A wide range of equine-related issues have come up in Congress this session, and wild horses in particular have been the subject of considerable deliberation among federal lawmakers.
The House Appropriations Committee included language, sponsored by Rep. Chris Stewart (R-UT), in its Department of the Interior spending bill that would push the Bureau of Land Management (BLM) to surgically sterilize wild horses and burros. The Senate’s version of the bill does not include such language, so conference negotiations to finalize the spending package for the next fiscal year will ultimately determine whether this provision survives.
Representative Stewart has long argued for allowing the federal government to kill these animals, who are protected under the Wild Free-Roaming Horses and Burros Act of 1971. So while a mass sterilization approach may seem like a step in the right direction for Stewart (or at least a step away from a terrible direction), it does raise serious questions. The amendment ignores obvious humane fertility control options for managing herds, such as porcine zona pellucida (PZP)—a cost-effective immunocontraceptive vaccine that can be administered safely. Surgical sterilization, on the other hand, entails a risky and highly invasive procedure that causes significant distress to the animal.
The BLM itself has floated a plan to round up by helicopter all wild horses in the Warm Springs Herd Management Area in Oregon, and then force 100 of the captured mares to undergo ovariectomies via colpotomy—a particularly dangerous surgical procedure in which a mare’s ovaries are severed and pulled out while the animal remains conscious, under local anesthesia. The BLM had planned to partner with Colorado State University (CSU) to conduct these surgeries. But after AWI, the American Wild Horse Campaign, and other groups submitted comments and rallied public opposition, CSU announced in August that it would no longer participate—a severe blow to the BLM’s ability to proceed with the plan in the short term.
Proponents of surgical sterilization sometimes argue the process is similar to fertility control methods that have been used to curb populations of other wild animals, such as deer. However, the procedures contemplated here would play out very differently in practice. Deer management has become a significant issue in some US communities, and many local jurisdictions resort to lethal control as the first—and often only—attempt to reduce numbers. In these cases, spaying can provide a viable alternative for animals who would otherwise be killed. Here, on the other hand, we are dealing with animals who are federally protected.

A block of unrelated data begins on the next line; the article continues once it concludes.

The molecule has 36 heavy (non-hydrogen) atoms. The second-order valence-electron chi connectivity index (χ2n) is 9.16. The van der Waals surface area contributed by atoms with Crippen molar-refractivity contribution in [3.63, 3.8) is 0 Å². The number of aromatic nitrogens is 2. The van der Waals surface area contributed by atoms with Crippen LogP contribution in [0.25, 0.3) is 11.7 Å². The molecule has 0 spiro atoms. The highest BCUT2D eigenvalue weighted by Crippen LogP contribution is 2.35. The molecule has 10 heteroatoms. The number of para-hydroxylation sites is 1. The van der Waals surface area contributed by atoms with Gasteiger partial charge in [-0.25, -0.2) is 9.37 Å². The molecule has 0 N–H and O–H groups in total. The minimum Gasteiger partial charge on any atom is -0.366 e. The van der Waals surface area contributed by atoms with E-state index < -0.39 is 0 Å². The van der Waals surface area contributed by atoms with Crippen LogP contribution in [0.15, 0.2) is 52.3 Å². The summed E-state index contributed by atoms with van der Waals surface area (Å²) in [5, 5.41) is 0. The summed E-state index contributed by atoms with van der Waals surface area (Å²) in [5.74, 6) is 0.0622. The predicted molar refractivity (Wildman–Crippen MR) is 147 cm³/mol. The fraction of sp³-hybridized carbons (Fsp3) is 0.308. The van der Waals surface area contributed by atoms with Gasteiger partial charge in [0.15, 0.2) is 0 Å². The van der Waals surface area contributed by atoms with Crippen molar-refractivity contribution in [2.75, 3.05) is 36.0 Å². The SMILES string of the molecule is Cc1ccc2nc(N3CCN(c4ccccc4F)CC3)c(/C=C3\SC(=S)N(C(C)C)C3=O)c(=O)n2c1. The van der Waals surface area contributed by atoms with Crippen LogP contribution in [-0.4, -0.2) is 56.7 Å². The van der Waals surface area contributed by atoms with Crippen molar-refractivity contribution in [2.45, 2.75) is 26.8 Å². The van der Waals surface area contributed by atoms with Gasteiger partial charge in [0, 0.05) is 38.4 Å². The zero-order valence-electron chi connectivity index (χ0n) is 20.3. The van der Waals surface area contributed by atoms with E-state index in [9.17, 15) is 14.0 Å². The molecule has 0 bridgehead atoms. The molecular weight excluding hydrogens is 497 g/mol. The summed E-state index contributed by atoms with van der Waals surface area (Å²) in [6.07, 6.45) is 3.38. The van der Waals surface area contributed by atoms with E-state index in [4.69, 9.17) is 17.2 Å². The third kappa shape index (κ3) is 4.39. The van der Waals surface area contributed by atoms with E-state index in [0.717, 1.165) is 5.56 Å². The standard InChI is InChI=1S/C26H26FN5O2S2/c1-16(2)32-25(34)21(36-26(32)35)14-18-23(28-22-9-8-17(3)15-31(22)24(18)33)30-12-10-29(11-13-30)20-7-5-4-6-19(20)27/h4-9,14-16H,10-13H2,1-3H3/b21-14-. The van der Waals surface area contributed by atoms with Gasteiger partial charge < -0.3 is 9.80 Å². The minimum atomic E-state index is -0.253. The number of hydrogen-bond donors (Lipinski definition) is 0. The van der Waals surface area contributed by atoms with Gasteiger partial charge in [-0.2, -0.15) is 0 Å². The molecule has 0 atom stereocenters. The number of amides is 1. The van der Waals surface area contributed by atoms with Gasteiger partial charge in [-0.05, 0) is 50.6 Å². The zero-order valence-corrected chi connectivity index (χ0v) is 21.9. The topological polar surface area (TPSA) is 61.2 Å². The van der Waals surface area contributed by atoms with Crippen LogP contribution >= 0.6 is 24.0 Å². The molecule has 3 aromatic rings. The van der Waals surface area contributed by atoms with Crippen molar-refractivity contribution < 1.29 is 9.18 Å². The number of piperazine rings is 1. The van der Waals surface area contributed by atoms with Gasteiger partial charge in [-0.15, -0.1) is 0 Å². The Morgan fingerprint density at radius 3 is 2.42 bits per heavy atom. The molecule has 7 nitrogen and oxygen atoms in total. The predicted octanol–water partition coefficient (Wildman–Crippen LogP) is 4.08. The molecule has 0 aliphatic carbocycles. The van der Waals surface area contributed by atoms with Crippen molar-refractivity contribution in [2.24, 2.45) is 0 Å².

Furthermore, the local nature of such deer-spay efforts, as well as the far more limited geographic area the animals inhabit, allows for more careful monitoring during and after the procedure. (See AWI Quarterly, fall 2014.) From a physiological perspective, tranquilizing deer that weigh only a small fraction of a wild horse and then moving the unconscious animals into an aseptic operating area is very different than what the BLM would be attempting.
Indeed, in its 2013 report on improving the management of wild horses and burros, the National Academy of Sciences stated that ovariectomies are “inadvisable for field application” due to the probability of “prolonged bleeding or peritoneal infection.” For an agency such as the BLM, which routinely informs lawmakers and the public that it does not have sufficient resources and funding to effectively manage wild horses and burros, it is hard to imagine how attempting to implement mass surgical sterilizations would help matters.
If the BLM were to move forward with impractical mass sterilizations and the results fell short for any number of reasons (e.g., cost, logistics, medical complications), the failure could provide the latest impetus for lawmakers to renew a push for the BLM to resort to outright culling of the herds in order to reduce numbers.
Fortunately, that is not currently a legal option. In fact, in more positive news out of Congress pertaining to wild horses, the House and Senate appropriations bills have maintained the strong language that AWI has consistently promoted to prevent sale of wild horses for slaughter. Without such basic legal protections, these horses could easily be “adopted” by anyone looking to make a quick buck by then unloading them into the horrific horse slaughter pipeline that leads to Canada and Mexico.
Even with such a prohibition in place, the BLM—due to its lax oversight—abetted the sale of approximately 1,800 wild horses from 2008 to 2012 to a Colorado rancher who then sold them for slaughter. The buyer, who willfully misstated his intentions in purchasing the horses from the BLM, was not even prosecuted. (See AWI Quarterly, fall 2015.) Following this debacle, the BLM instituted a policy that allowed an individual to purchase no more than four horses at one time, with a wait time of six months per transaction. Unfortunately, in May, the Trump administration quietly reversed the policy, and now allows purchasers to buy up to 25 horses, with no wait time—making it far easier for “killer-buyers” to skirt the law.
The plight of free-roaming horses across the United States is widely known, but the BLM does not appear to be any closer to reaching a satisfactory solution for ensuring that these herds are allowed to thrive in their natural environments. Constant removals are a massive drain on tax dollars, and such efforts perpetuate an unsuccessful model that subjects tens of thousands of horses to inhumane roundups and crowded living conditions.
AWI continues to advocate for the preservation of these animals through legislation that strengthens and augments the protections provided by the Wild Free-Roaming Horses and Burros Act, and works to ensure that the interests of livestock producers are not favored over the interests of the wild horses and burros who live on the range.